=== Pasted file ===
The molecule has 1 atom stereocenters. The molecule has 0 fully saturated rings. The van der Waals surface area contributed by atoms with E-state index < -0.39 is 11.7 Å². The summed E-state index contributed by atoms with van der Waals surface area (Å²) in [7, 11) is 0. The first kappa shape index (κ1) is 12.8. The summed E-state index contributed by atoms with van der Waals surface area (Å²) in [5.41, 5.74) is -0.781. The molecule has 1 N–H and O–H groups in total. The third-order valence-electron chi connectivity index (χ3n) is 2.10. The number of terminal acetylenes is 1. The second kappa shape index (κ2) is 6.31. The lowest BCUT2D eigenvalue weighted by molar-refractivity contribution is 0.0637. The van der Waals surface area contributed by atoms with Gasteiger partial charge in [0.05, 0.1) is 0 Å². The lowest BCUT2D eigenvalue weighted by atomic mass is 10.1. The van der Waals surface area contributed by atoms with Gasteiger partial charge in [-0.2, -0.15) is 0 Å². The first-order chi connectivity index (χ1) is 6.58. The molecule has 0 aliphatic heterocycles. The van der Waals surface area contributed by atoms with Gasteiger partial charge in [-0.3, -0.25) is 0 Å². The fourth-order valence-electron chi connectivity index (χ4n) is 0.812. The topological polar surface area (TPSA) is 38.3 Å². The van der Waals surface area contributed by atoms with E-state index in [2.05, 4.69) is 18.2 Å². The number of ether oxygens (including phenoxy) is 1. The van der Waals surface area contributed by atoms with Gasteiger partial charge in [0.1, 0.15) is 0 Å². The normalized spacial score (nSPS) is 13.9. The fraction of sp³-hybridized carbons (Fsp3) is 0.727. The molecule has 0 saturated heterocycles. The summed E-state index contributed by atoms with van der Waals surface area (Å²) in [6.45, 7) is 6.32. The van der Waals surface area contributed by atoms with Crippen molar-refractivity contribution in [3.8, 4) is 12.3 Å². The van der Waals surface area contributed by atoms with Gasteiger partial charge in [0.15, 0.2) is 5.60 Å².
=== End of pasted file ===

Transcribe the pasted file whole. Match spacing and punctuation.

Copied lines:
The molecule has 1 atom stereocenters. The molecule has 0 fully saturated rings. The van der Waals surface area contributed by atoms with E-state index < -0.39 is 11.7 Å². The summed E-state index contributed by atoms with van der Waals surface area (Å²) in [7, 11) is 0. The first kappa shape index (κ1) is 12.8. The summed E-state index contributed by atoms with van der Waals surface area (Å²) in [5.41, 5.74) is -0.781. The molecule has 1 N–H and O–H groups in total. The third-order valence-electron chi connectivity index (χ3n) is 2.10. The number of terminal acetylenes is 1. The second kappa shape index (κ2) is 6.31. The lowest BCUT2D eigenvalue weighted by molar-refractivity contribution is 0.0637. The van der Waals surface area contributed by atoms with Gasteiger partial charge in [0.05, 0.1) is 0 Å². The lowest BCUT2D eigenvalue weighted by atomic mass is 10.1. The van der Waals surface area contributed by atoms with Gasteiger partial charge in [-0.2, -0.15) is 0 Å². The first-order chi connectivity index (χ1) is 6.58. The molecule has 0 aliphatic heterocycles. The van der Waals surface area contributed by atoms with Gasteiger partial charge in [-0.3, -0.25) is 0 Å². The fourth-order valence-electron chi connectivity index (χ4n) is 0.812. The topological polar surface area (TPSA) is 38.3 Å². The van der Waals surface area contributed by atoms with E-state index in [2.05, 4.69) is 18.2 Å². The number of ether oxygens (including phenoxy) is 1. The van der Waals surface area contributed by atoms with Gasteiger partial charge in [0.1, 0.15) is 0 Å². The normalized spacial score (nSPS) is 13.9. The fraction of sp³-hybridized carbons (Fsp3) is 0.727. The molecule has 0 saturated heterocycles. The summed E-state index contributed by atoms with van der Waals surface area (Å²) in [6.45, 7) is 6.32. The van der Waals surface area contributed by atoms with Crippen molar-refractivity contribution in [3.8, 4) is 12.3 Å². The van der Waals surface area contributed by atoms with Gasteiger partial charge in [0.15, 0.2) is 5.60 Å².